Apr 242020
 

Fatal Attraction is one of those quintessential movies of the 80s but even 30+ years later, it still holds up quite well. Although by today’s standards it’s probably par for the course, the sex scenes are still steamy.

 

 

Fatal Attraction
(1987)

Genre(s): Drama, Thriller
Paramount | R – 119 min. – $29.98 | April 21, 2020

Date Published: 04/24/2020 | Author: The Movieman


MOVIE INFO:
Directed by: Adrian Lyne
Writer(s): James Dearden (screenplay)
Cast: Michael Douglas, Glenn Close, Anne Archer


DISC INFO:
Features: Commentary, Alternate Ending, Rehearsal Footage
Slip Cover: Yes
Digital Copy: No
Formats Included: Blu-ray
Number of Discs: 1


Audio: English (Dolby TrueHD 5.1), French (Dolby Digital 2.0)
Video: 1080p/Widescreen 2.39
Subtitles: English SDH, French
Disc Size: 41.02 GB
Total Bitrate: 39.62 Mbps
Codecs: MPEG-4 AVC
Region(s): A, B, C (untested)


Paramount provided me with a free copy of the Blu-ray I reviewed in this Blog Post.
The opinions I share are my own.

Note: Portions were copied over from my 2009 Blu-ray review.

THE MOVIE — 4.0/5


Plot Synopsis: For Dan Gallagher (MICHAEL DOUGLAS), life is good. He is on the rise at his New York law firm, is happily married to his wife, Beth (ANNE ARCHER), and has a loving daughter. But, after a casual fling with a sultry book editor named Alex (GLENN CLOSE), everything changes. Jilted by Dan, Alex becomes unstable, her behavior escalating from aggressive pursuit to obsessive stalking. Dan realizes that his main problem is not hiding his affair, but rather saving himself and his family.

Review (from 2009): Fellas, if there was one movie ever made that would keep you from cheating on your woman, other than the moral implications of breaking your vows/oath, Fatal Attraction is a must-see because as Tom Hanks said in Sleepless in Seattle: “It [Fatal Attraction] scared the shit out of every man in America.” And boy does it. I hadn’t seen the movie in years but I think it takes on more of an impact the older you get.

Is the movie realistic? Probably not, but because Glenn Close’s manic performance, you could not help but be scared no matter how outlandish some of the situations may be. Some may feel her performance was over the top, but in fact it’s just what the role needed in order for the film to even work. And then you add in the automatically profound screen presence whenever Michael Douglas is around, and you’ve got a recipe for success. Sure, one should scorn someone like Douglas’ character who would cheat on his beautiful wife, risking a nice life for a quick and sensuous fling, but at the same time you can’t help but to still root for the guy, and that’s a tribute to Douglas himself.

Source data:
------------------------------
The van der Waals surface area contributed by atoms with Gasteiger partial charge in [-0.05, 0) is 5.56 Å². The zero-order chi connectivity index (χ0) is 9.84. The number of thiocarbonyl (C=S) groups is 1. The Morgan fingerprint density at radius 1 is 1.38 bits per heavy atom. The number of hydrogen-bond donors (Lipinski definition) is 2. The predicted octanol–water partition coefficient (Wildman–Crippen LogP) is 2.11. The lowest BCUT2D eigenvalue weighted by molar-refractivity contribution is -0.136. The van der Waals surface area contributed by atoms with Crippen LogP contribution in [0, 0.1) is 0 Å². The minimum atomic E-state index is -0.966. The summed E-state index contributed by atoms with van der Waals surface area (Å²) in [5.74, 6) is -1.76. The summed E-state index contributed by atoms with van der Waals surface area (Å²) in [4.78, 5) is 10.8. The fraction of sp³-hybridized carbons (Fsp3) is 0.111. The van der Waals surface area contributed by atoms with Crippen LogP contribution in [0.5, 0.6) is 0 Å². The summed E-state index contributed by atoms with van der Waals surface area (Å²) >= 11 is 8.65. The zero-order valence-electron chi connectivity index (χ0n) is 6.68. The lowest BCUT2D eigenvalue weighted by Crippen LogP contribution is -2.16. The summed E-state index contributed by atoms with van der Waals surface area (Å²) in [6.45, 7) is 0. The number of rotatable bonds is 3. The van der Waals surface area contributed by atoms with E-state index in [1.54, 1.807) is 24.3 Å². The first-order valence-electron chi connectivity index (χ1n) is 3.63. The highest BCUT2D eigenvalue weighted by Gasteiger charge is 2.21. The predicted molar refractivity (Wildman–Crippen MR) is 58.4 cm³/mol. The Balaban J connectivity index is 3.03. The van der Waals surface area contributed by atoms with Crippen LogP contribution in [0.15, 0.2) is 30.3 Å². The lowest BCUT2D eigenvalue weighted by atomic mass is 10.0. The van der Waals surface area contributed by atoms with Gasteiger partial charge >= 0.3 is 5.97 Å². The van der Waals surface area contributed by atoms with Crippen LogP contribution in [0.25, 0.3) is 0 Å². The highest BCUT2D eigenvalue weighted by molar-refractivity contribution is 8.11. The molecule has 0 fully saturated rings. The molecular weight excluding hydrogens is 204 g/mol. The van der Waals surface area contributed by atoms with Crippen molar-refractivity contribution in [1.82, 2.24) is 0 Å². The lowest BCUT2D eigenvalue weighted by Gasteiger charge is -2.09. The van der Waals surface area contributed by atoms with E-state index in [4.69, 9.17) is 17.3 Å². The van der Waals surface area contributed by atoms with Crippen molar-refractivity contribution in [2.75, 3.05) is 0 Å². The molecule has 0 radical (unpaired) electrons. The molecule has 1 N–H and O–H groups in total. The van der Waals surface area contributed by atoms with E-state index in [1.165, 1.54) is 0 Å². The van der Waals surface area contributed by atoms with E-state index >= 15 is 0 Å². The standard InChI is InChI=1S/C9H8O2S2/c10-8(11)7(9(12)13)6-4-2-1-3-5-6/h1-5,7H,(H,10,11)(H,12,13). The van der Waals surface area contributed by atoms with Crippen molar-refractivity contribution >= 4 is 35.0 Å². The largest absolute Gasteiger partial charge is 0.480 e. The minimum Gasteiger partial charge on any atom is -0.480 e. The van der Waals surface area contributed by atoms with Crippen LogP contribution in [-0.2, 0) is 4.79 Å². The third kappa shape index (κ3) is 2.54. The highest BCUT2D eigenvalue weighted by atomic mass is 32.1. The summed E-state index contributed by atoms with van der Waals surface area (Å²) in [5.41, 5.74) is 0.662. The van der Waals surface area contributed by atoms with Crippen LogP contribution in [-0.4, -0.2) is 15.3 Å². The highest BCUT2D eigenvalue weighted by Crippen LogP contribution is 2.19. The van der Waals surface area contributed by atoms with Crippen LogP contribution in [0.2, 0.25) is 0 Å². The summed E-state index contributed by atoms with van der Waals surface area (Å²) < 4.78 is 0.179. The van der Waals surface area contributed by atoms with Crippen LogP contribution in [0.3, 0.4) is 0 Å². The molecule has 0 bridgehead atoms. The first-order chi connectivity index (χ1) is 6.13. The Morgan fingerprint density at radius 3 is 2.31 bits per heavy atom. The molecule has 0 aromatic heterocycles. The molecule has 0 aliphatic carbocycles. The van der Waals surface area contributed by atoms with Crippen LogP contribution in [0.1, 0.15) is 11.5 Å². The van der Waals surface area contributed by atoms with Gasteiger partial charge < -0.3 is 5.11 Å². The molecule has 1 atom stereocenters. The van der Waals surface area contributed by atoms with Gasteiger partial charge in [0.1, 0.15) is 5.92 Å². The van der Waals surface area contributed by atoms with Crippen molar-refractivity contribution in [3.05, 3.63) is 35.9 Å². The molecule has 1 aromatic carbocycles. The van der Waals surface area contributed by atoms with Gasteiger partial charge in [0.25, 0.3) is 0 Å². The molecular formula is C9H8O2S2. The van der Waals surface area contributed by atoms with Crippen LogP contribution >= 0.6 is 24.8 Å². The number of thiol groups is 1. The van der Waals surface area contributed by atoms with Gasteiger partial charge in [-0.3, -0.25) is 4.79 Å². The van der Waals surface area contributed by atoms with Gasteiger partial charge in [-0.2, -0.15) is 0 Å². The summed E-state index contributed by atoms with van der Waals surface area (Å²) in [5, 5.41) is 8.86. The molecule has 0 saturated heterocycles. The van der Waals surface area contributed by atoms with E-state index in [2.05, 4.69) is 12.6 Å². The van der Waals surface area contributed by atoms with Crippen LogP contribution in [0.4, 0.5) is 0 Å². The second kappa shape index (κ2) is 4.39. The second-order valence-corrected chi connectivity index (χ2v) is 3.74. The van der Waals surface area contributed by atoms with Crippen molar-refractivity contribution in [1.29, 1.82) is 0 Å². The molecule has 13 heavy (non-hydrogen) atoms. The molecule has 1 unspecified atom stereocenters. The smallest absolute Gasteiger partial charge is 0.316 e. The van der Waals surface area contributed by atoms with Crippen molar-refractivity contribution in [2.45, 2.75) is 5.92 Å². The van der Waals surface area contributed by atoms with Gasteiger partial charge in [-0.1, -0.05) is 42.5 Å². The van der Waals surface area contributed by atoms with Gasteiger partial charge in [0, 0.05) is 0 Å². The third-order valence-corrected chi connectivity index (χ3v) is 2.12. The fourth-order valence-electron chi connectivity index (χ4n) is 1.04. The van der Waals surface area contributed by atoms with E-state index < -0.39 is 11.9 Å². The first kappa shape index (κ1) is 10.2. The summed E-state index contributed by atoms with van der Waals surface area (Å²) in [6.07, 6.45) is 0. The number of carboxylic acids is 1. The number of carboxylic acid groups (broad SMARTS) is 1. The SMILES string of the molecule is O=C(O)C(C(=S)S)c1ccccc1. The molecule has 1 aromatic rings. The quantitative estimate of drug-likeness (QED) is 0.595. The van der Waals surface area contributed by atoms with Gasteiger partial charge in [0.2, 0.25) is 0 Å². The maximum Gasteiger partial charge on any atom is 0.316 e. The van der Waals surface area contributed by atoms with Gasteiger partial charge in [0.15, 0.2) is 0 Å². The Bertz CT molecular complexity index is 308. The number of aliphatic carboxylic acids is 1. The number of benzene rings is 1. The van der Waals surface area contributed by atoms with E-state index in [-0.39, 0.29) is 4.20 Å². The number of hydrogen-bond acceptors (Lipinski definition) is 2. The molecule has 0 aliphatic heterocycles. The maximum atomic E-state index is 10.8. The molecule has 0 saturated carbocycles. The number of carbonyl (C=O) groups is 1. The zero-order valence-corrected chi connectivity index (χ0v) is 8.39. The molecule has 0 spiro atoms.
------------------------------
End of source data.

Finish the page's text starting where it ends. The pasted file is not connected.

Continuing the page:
Of course, to the credit of writer James Deardan (based on his own script for a short filmed called Diversion), he lays out an interesting story and creates situations that makes you, the viewer, yell at the screen, “Get the f***k out of there!” or “Just leave the beyotch to die!” (in reference to a suicide attempt).

Fatal Attraction was directed by Adiran Lyne, who strangely does not have an extensive career, but he has had a few notable films such as Indecent Proposal, Flashdance and most the amazing Unfaithful, a film that’s kind of in the same vein as Attraction. Just thinking about it now, the movie spawned a few homages over the years including Swimfan with Erika Christensen in the Glenn Close role.

Overall, Fatal Attraction has a couple problems here and there and is a little predictable when it came to the final act, but this is still a well made, well written thriller with good performances from Douglas and Close, not to mention Anne Archer who holds her own.

 

SPECIAL FEATURES – 2.25/5


This release comes with a slip cover with a foldout front revealing the original poster artwork. Unfortunately, not all of the features were ported over from the 2009 Blu-ray.

Commentary by Director Adrian Lyne is a fairly low-key track where Lyne chats it up about places the film was shot at and breaking down scenes. But there is a bunch of silent gaps.

Alternate Ending (8:45) comes with an intro with Adrian Lyne (0:16) and it is dramatically different than the theatrical one, but not necessarily better and certainly lower key and prefer the theatrical version.

Rehearsal Footage (7:09) shows the video of Michael Douglas and Glenn Close rehearsing the restaurant scene.

The only new item is an Interview with film critic Leonard Maltin.

 


VIDEO – 4.5/5


The movie apparently received a new picture culled from a 4K scan of the film transfer (no explanation on exactly what was done) and for the most part, this is certainly a rich looking transfer. Detail has some nice sharpness and the natural film grain has been retained so doesn’t appear to be that extensive DNR was utilized. I don’t know how this compares with the 2012 Blu-ray release but as it is, a nice 1080p high-definition transfer nevertheless.

AUDIO – 3.75/5


The Dolby TrueHD 5.1 track isn’t very dynamic with the only impact coming from Maurice Jarre’s score. Dialogue levels seemed a tad low at times but good enough that you’ll still be able to understand what everyone is saying. It’s not a bad track just one that seemed understated.

 


OVERALL – 3.5/5


Fatal Attraction is one of those quintessential movies of the 80s but even 30+ years later, it still holds up quite well. Although by today’s standards it’s probably par for the course, the sex scenes are still steamy. This new edition does have great video transfer, assuming it is new, though as with To Catch a Thief, for whatever reason featurettes were left off this release.

 

 

 

 

Check out some more 1080p screen caps by going to page 2. Please note, these do contain spoilers.

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